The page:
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Detailed below are the ball python morphs that we currently have in our collection, we will be adding to our collection each year through acquisitions and breeding

Genetics - Normal


The normal, or wild type, typically what ball pythons would look like in the wild. They generally appear as a brown and black animal with varying shades of these colours.

Whilst not in the same ‘visual’ league as the various morphs available, they are nonetheless beautiful animals and make excellent pets.



Genetics - Co-Dominant - Colour


The Pastel is one of the first morphs that was proven out.

Pastels are typified by their very strong yellow and orange colouration as well as blushing.

Whilst being a fantastic looking animal, Pastels are also a key ingredient when breeding for many of the ‘designer’ morphs that exist as they can pass on their amazing yellow colouration

Being a co-dominant morph when bred to another Pastel you can produce the Super-Pastel, which has even better colouration and blushing.




Genetics - Dominant - Colour and Pattern


An amazing animal, Spiders are a must have for any ball python collector.

What makes them unique is their reduced body pattern, head pattern and warm gold colouration. Also to be noted is their strong feeding and breeding responses.

Spiders are another key ingredient when breeding for the designer morphs.

When bred to a Pastel you can get a Bumblebee, which is a blend of the two animals and is amazing to behold.





Genetics - Recessive - Colour


Albinos are a terrific morph in ball pythons. The albino gene prevents any black pigment on the python, the result is a snake that is white with yellow pattern and pink eyes. Albino’s are unmistakable and are always in demand.


This pair of balls, although normal looking,  are heterozygous for albino meaning they both carry the albino gene. Albinism, being a recessive gene,effectively hides behind the normal gene waiting to pair up with another albino gene when breeding.

When this pair are bred to each other they should produce 25% albinos, with the remainder being 66% possible hets.



Genetics - Recessive - Colour


On the flip side of the Albino we have the Axanthic. The Axanthic gene prevents any yellow and brown pigment showing through making a silver, white and black python.


One of my favourite morphs. When used in breeding projects the Axanthic can turn any morph into black and white version, resulting in some stunning looking pythons.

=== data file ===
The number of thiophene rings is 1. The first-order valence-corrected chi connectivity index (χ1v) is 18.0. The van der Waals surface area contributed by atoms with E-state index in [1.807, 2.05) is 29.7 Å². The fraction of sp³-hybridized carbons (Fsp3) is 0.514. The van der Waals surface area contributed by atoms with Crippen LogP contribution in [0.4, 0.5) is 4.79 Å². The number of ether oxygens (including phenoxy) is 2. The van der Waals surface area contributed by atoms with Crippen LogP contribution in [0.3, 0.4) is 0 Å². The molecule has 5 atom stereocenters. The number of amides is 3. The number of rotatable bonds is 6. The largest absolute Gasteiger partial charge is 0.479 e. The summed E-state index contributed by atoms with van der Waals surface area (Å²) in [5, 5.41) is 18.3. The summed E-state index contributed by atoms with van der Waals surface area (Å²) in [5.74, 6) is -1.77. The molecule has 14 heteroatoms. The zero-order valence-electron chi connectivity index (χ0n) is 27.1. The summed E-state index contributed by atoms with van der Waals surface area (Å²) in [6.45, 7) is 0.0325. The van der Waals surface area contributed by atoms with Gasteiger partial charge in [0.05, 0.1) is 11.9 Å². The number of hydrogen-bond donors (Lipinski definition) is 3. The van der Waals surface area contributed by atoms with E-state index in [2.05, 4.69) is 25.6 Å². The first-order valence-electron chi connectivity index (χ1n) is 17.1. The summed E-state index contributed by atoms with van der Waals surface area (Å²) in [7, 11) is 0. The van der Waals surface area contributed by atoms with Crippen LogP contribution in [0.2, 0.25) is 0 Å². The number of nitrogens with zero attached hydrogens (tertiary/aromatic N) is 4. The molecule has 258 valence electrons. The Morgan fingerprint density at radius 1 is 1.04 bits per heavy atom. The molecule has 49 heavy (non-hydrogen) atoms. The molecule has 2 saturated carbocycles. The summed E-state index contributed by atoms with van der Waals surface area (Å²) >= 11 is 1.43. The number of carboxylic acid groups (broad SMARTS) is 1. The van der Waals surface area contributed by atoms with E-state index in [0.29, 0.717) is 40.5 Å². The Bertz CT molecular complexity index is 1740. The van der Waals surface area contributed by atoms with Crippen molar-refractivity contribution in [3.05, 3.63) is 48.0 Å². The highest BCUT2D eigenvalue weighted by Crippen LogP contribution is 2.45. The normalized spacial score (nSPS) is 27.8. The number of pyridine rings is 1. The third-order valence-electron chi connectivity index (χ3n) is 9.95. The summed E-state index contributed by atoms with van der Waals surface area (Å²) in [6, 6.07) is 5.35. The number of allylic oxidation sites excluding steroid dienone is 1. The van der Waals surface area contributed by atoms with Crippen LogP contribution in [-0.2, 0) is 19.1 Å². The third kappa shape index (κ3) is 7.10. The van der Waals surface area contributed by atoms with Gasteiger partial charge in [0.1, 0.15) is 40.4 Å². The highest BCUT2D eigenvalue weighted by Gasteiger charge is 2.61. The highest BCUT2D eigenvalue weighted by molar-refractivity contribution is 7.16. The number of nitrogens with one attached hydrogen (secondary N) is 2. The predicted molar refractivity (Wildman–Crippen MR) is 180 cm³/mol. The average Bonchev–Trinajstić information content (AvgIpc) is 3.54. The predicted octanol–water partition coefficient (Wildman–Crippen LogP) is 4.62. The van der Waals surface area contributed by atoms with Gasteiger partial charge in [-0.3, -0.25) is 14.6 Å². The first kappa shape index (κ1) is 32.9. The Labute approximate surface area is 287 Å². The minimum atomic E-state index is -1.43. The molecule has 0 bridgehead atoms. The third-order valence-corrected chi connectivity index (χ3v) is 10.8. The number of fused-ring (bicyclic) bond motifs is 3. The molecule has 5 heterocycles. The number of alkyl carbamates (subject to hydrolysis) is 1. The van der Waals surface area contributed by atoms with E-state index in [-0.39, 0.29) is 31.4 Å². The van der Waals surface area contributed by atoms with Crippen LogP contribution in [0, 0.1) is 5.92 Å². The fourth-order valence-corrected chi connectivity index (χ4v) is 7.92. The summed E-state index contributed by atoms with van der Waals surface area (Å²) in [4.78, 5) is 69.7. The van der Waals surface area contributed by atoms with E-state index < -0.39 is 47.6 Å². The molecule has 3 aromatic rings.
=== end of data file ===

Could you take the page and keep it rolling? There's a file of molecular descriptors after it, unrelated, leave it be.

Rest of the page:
An example is the Axanthic Bumblebee, a mix of Pastel, Spider and Axanthic genes.

Genetics - Co-Dominant - Colour


A co-dominant morph. Butters are just beautiful, their caramel colouration is almost good enough to eat! Bred together these will produce the Blue Eyed Leucistic.

Another hot Butter designer morph is the Butter Spider.

Genetics - Co-Dominant - Colour


A co-dominant morph. Cinnamons are an underated morph, at first glance they look like a fancy normal. Their genetic strength is shown when bred to other morphs. A Cinnamon bred to a Cinnamon will produce the Super-Cinnamon, and when bred to a Pastel you get the Pewter.

Genetics - Recessive - Colour & Pattern


Piebalds (Pieds) are one of the most amazing ball python morphs. Their patchwork brown and white pattern has amazing ‘wow’ factor and all collectors desire to have one in their collection.


Being a recessive gene, you need both parents to carry the gene in order to produce Pied babies. An interesting fact is that the amount of white that parents carry have no bearing on what the babies will look like.


When mixed in with other morphs you can produce some awesome looking animals. Examples are Axanthic Pieds and Panda Pieds.

Genetics - Recessive - Colour


Hypos (Ghosts) are a subtle morph. They possess a faded colouring with an almost frosted appearance. Great for designing new morphs as they can really enhance colour effects when mixed into designer morphs.


Also known as Hypomelanistic. A very cool designer morph is the Spider x Ghost, or Honeybee

Genetics - Dominant - Colour


The Super Pastel is the homozygous or dominant form of the Pastel.


Yellows are brighter and blushing is more intense. A breeding powerhouse, all eggs hatched from a Super Pastel will be Pastels. This opens the door to making some awesome designer morphs.

Genetics - Co-Dominant - Colour


Yellow Bellies are a subtle morph. They tend to be prettier than normal balls and tend to have a slight yellow hue to their bellies.


Yellow Bellies are used to clean up morph combinations and when bred together produce the Ivory ball python.


Yellow bellies may also throw out remarkable looking designer morphs so every collection needs to have them.